Tag Archives: official bottling

Thor And The Trap Of First Impressions

Highland Park’s new release, Thor, is a whisky that has utterly confounded me. In trying to review it I’ve rewritten this post entirely four times over. What is it about this whisky above others that has stumped me? Well, for starters, its packaging is almost cartoonishly ridiculous, playing up the Viking angle in the extreme.

Yes. This is the ACTUAL PACKAGING.

The marketing for this release has been pretty strong, as it seems to be the start of another series of releases for Highland Park. A tongue-in-cheek twitter account undercut what could have been a stodgy and way too serious campaign (which is a good thing).

I look at this package and I think, “What on earth would I ever do with the boat-shaped bottle case? Use it as an oven mitt holder?” In my more minimalist world, the packaging probably would have been straightforward.

I like to tell myself that I’m not swayed by packaging and the focus is always in the box. I think Thor has proven me wrong – just in an unexpected way. I have found myself a huge fan of independent releases and things that buck the trend of traditional packaging. The Whisky Agency has done some amazing not-very-whisky-like design in the past that I loved (even if I thought the contents of the bottle were ho-hum).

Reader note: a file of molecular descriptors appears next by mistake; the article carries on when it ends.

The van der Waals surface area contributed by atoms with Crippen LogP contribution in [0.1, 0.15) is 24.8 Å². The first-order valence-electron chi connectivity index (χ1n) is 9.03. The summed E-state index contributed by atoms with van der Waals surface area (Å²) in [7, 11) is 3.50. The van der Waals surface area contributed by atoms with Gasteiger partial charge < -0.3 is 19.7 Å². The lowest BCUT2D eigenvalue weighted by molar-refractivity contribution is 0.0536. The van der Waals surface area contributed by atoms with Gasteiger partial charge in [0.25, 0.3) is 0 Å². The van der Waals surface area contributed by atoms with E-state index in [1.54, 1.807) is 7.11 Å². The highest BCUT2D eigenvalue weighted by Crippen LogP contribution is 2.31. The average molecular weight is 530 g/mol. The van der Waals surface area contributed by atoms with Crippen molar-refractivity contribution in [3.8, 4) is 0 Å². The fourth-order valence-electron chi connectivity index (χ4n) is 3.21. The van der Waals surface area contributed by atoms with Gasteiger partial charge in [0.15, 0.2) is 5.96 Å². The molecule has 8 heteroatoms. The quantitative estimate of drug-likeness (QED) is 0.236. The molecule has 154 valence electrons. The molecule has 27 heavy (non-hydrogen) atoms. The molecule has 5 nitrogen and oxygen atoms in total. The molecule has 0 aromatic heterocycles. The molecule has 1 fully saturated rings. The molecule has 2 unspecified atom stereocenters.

Even frequently-covered Bruichladdich tickles my fancy. The very modern, minimalist, bold packaging strikes a chord with my designer’s eye. I know a lot of people aren’t fans of the wrapped bottles (they can be annoying), but their use of type, especially as the brand has developed, is absolutely gorgeous. Yeah, it’s not traditionally designed where it looks like it’s supposed to be mounted in a trophy case and only consumed when you’re wearing a tweed jacket, but I think that’s a good thing. Scotch whisky is a great drink and would benefit immensely from a reduction in the overall starchiness of its image.

So this brings me back to Thor. I could not stop focusing on that damned boat! It drove me nuts almost as much as the Woodford Master’s still bottles. Even as I write this I think it’s just completely idiotic. The bottle itself is completely fine. It’s just the box this thing comes in.

But what is it that drives me nuts about this? It’s only whisky. If I’m a tenth of the aficionado I let myself believe I am, I should really not care. I should be able to take a disconnected and detached view that these things will be special to the right people. The fabric-lined box of Macallan 25 is perfect for the white-collar worker marking a special moment in their career. Signatory’s elegant decanters for the cask strength collection always appeals to my eye. And yet I couldn’t reconcile the boat. However, I know there are people out there who saw it and thought it was the coolest thing ever and they had to have it. And they’ll probably enjoy the whisky even more – the whole thing will be a special experience.